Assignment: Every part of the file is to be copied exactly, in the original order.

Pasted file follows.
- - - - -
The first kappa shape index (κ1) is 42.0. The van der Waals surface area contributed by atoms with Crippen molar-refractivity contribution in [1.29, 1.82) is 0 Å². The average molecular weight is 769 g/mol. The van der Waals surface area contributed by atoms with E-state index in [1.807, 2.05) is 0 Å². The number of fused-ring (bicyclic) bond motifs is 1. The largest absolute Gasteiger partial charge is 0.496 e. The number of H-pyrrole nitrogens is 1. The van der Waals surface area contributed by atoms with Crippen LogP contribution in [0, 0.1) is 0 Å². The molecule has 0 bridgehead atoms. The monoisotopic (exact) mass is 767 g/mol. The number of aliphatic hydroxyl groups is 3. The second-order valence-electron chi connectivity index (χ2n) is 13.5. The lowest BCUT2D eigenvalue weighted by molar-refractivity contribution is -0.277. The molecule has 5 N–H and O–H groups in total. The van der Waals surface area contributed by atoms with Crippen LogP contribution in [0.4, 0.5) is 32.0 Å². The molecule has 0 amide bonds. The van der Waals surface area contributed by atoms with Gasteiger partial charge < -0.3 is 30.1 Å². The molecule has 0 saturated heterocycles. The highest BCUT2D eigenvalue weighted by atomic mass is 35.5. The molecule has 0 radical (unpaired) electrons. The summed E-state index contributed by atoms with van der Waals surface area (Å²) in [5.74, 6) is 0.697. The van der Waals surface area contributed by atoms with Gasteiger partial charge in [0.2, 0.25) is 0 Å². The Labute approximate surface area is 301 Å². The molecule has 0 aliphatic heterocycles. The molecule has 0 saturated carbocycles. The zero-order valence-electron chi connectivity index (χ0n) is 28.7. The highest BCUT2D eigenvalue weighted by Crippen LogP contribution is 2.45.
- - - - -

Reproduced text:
The first kappa shape index (κ1) is 42.0. The van der Waals surface area contributed by atoms with Crippen molar-refractivity contribution in [1.29, 1.82) is 0 Å². The average molecular weight is 769 g/mol. The van der Waals surface area contributed by atoms with E-state index in [1.807, 2.05) is 0 Å². The number of fused-ring (bicyclic) bond motifs is 1. The largest absolute Gasteiger partial charge is 0.496 e. The number of H-pyrrole nitrogens is 1. The van der Waals surface area contributed by atoms with Crippen LogP contribution in [0, 0.1) is 0 Å². The molecule has 0 bridgehead atoms. The monoisotopic (exact) mass is 767 g/mol. The number of aliphatic hydroxyl groups is 3. The second-order valence-electron chi connectivity index (χ2n) is 13.5. The lowest BCUT2D eigenvalue weighted by molar-refractivity contribution is -0.277. The molecule has 5 N–H and O–H groups in total. The van der Waals surface area contributed by atoms with Crippen LogP contribution in [0.4, 0.5) is 32.0 Å². The molecule has 0 amide bonds. The van der Waals surface area contributed by atoms with Gasteiger partial charge < -0.3 is 30.1 Å². The molecule has 0 saturated heterocycles. The highest BCUT2D eigenvalue weighted by atomic mass is 35.5. The molecule has 0 radical (unpaired) electrons. The summed E-state index contributed by atoms with van der Waals surface area (Å²) in [5.74, 6) is 0.697. The van der Waals surface area contributed by atoms with Gasteiger partial charge in [0.2, 0.25) is 0 Å². The Labute approximate surface area is 301 Å². The molecule has 0 aliphatic heterocycles. The molecule has 0 saturated carbocycles. The zero-order valence-electron chi connectivity index (χ0n) is 28.7. The highest BCUT2D eigenvalue weighted by Crippen LogP contribution is 2.45.